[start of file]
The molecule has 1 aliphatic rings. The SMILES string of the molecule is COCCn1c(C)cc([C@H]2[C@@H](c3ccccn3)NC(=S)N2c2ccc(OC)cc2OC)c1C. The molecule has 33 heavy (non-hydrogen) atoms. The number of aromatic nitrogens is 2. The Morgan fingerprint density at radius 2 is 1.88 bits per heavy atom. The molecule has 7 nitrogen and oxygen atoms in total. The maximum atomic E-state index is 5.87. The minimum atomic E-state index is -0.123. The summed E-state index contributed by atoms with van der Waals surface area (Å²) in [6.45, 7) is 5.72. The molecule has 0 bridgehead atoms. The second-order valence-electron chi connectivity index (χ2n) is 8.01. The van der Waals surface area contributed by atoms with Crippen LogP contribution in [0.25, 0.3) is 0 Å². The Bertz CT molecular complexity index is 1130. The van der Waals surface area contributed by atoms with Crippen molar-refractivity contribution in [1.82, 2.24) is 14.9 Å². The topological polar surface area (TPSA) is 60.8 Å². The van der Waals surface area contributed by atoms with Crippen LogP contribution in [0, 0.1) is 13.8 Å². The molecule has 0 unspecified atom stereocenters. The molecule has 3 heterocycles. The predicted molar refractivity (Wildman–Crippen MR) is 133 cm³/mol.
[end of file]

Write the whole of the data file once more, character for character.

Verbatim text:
The molecule has 1 aliphatic rings. The SMILES string of the molecule is COCCn1c(C)cc([C@H]2[C@@H](c3ccccn3)NC(=S)N2c2ccc(OC)cc2OC)c1C. The molecule has 33 heavy (non-hydrogen) atoms. The number of aromatic nitrogens is 2. The Morgan fingerprint density at radius 2 is 1.88 bits per heavy atom. The molecule has 7 nitrogen and oxygen atoms in total. The maximum atomic E-state index is 5.87. The minimum atomic E-state index is -0.123. The summed E-state index contributed by atoms with van der Waals surface area (Å²) in [6.45, 7) is 5.72. The molecule has 0 bridgehead atoms. The second-order valence-electron chi connectivity index (χ2n) is 8.01. The van der Waals surface area contributed by atoms with Crippen LogP contribution in [0.25, 0.3) is 0 Å². The Bertz CT molecular complexity index is 1130. The van der Waals surface area contributed by atoms with Crippen molar-refractivity contribution in [1.82, 2.24) is 14.9 Å². The topological polar surface area (TPSA) is 60.8 Å². The van der Waals surface area contributed by atoms with Crippen LogP contribution in [0, 0.1) is 13.8 Å². The molecule has 0 unspecified atom stereocenters. The molecule has 3 heterocycles. The predicted molar refractivity (Wildman–Crippen MR) is 133 cm³/mol.